Saturday, December 17, 2016

Weekly Web Roundup (12/17/16)

Photo Credit: varunshiv
Here are some interesting items that I saw across the web over this past week:

9 Things You Should Know About Aleppo and the Syrian Crisis by Joe Carter (The Gospel Coalition)
"The battle for Aleppo began in mid-July 2012, when anti-government rebels gained control of several districts within the city. Since then the city has been divided between the government-held west and rebel-held east. Beginning at the end of 2013, the Syrian government began aerial bombing of the eastern sections of the city, a tactic that has caused a humanitarian crisis that has disproportionately affected the city’s children."
Sending out Leaders Creates More Leaders (or the genius of launching multiple movements) by Tim Casteel

Tim Casteel, Cru director at the University of Arkansas, explains how he has seen his the growth of his team's influence on campus (and beyond) by releasing people to focus on reaching out to specific groups on campus. Tim quotes JD Greear, “But here’s a principle we’ve learned that sustains us when our courage flags: sending out leaders creates more leaders. What you send out inevitably comes back to you in multiplied form.”

Colleges Really Need to Rethink the Career Advice They Deliver by Emily Deruy (The Atlantic)
"Colleges and universities are spending too much time admitting students and not enough time on the exit process after the last finals are handed in and the graduation caps tossed. And as more students who see college as a step toward upward economic mobility pursue higher education, the risk that young people will be left flailing in an economy where post-secondary education is more critical than ever stands to grow. That’s particularly true for young people who come from families unfamiliar with the process."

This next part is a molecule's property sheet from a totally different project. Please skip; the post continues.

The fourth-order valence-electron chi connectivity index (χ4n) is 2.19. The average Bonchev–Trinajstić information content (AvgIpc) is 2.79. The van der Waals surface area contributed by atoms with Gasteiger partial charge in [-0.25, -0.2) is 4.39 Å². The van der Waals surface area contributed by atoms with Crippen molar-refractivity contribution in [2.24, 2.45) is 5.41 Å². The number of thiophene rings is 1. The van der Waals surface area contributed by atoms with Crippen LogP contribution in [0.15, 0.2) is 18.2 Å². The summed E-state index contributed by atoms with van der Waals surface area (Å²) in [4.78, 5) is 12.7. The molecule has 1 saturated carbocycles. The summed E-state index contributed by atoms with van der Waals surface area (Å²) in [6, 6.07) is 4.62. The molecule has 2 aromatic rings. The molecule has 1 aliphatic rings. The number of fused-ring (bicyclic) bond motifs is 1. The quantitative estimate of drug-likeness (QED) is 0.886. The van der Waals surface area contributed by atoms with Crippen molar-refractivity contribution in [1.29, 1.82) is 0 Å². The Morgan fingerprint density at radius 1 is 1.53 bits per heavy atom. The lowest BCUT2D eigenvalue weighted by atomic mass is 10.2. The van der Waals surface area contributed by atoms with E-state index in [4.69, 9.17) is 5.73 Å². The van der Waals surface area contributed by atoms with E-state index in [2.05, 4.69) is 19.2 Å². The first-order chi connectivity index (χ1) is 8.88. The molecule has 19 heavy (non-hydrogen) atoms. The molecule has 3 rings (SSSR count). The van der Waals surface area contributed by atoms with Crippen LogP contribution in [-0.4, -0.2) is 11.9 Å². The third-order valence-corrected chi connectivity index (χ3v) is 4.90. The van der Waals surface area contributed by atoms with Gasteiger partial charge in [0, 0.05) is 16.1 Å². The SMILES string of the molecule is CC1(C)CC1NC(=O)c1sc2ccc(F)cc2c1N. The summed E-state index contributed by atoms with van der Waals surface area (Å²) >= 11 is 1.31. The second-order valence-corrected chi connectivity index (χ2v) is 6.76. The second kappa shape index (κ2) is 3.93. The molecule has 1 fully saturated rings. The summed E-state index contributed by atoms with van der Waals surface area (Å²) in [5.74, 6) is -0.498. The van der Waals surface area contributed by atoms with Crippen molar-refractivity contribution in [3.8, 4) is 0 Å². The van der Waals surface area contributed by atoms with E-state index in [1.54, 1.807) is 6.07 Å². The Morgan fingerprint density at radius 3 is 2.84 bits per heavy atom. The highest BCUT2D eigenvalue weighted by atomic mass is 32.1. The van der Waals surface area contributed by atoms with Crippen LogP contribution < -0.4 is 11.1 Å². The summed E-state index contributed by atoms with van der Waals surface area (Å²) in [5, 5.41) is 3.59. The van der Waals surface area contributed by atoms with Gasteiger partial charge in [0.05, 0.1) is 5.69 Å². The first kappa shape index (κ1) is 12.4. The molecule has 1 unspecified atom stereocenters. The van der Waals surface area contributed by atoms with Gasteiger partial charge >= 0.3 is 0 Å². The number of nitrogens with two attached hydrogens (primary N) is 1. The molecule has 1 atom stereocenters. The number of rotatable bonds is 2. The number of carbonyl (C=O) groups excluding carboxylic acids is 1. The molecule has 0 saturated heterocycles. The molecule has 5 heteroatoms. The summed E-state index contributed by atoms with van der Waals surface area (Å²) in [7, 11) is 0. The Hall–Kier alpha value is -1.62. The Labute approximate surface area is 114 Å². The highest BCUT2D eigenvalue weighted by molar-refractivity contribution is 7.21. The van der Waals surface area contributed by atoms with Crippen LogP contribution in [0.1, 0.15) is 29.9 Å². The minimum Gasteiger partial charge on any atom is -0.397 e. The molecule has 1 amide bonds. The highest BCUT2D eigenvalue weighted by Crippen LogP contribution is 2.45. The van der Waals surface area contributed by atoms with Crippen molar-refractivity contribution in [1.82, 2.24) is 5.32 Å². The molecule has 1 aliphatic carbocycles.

Black And White Americans View Historical Events Very Differently by Erin Schumaker (The Huffington Post)
"In fact, not only do many white Americans believe the U.S. is a post-racial society, but according to a study published in the journal Perspectives on Psychological Science in 2011, there’s an emerging belief among some whites that anti-white bias is more prevalent than anti-black bias. (For real-world examples of this, you needn’t look any further than President-elect Donald Trump’s rallies in the lead-up to the election.) And while this might not be particularly surprising to anyone who followed the 2016 election, it’s important that we measure and talk about racial bias. As Sendhil Mullainathan, a Harvard economics professor who sent out identical resumes with stereotypically black- and white-sounding names to measure which race got better response rates (Spoiler: white-sounding names did), wrote in The Upshot last year, “The key to ‘fast thinking’ discrimination is that we all share it. Good intentions do not guarantee immunity.”"
Hype-Tape Superstar Sam McGuffie's Crazy Journey from CFB to NFL to...Olympics? by Adam Kramer (Bleacher Report)

Former Michigan and Rice running back Sam McGuffie has recently found success in both bobsledding and rugby. This article tracks his journey from high school YouTube sensation to college athlete to potential Olympian.

Christmas Food Court Flash Mob, Hallelujah Chorus

This video is several years old but still gives me goosebumps when I watch it.

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